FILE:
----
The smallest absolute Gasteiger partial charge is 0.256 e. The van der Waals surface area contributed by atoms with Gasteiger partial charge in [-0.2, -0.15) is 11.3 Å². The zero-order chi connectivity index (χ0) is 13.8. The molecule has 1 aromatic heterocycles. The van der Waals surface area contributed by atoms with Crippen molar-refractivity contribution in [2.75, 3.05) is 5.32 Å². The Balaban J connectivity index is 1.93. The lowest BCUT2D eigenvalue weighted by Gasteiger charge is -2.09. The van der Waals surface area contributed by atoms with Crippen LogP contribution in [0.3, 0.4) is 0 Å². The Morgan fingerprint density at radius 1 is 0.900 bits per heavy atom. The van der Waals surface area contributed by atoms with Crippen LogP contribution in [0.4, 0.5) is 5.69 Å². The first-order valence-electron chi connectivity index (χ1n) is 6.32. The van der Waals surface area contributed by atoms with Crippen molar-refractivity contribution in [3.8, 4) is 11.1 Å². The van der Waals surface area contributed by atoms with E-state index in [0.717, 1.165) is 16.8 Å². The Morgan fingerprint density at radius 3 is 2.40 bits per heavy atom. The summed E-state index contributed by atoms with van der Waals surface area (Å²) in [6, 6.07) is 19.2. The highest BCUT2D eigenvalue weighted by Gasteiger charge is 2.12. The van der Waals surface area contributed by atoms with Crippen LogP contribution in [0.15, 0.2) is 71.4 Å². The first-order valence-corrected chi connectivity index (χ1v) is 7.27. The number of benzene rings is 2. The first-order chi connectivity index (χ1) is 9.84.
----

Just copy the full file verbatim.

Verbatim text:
The smallest absolute Gasteiger partial charge is 0.256 e. The van der Waals surface area contributed by atoms with Gasteiger partial charge in [-0.2, -0.15) is 11.3 Å². The zero-order chi connectivity index (χ0) is 13.8. The molecule has 1 aromatic heterocycles. The van der Waals surface area contributed by atoms with Crippen molar-refractivity contribution in [2.75, 3.05) is 5.32 Å². The Balaban J connectivity index is 1.93. The lowest BCUT2D eigenvalue weighted by Gasteiger charge is -2.09. The van der Waals surface area contributed by atoms with Crippen LogP contribution in [0.3, 0.4) is 0 Å². The Morgan fingerprint density at radius 1 is 0.900 bits per heavy atom. The van der Waals surface area contributed by atoms with Crippen LogP contribution in [0.4, 0.5) is 5.69 Å². The first-order valence-electron chi connectivity index (χ1n) is 6.32. The van der Waals surface area contributed by atoms with Crippen molar-refractivity contribution in [3.8, 4) is 11.1 Å². The van der Waals surface area contributed by atoms with E-state index in [0.717, 1.165) is 16.8 Å². The Morgan fingerprint density at radius 3 is 2.40 bits per heavy atom. The summed E-state index contributed by atoms with van der Waals surface area (Å²) in [6, 6.07) is 19.2. The highest BCUT2D eigenvalue weighted by Gasteiger charge is 2.12. The van der Waals surface area contributed by atoms with Crippen LogP contribution in [0.15, 0.2) is 71.4 Å². The first-order valence-corrected chi connectivity index (χ1v) is 7.27. The number of benzene rings is 2. The first-order chi connectivity index (χ1) is 9.84.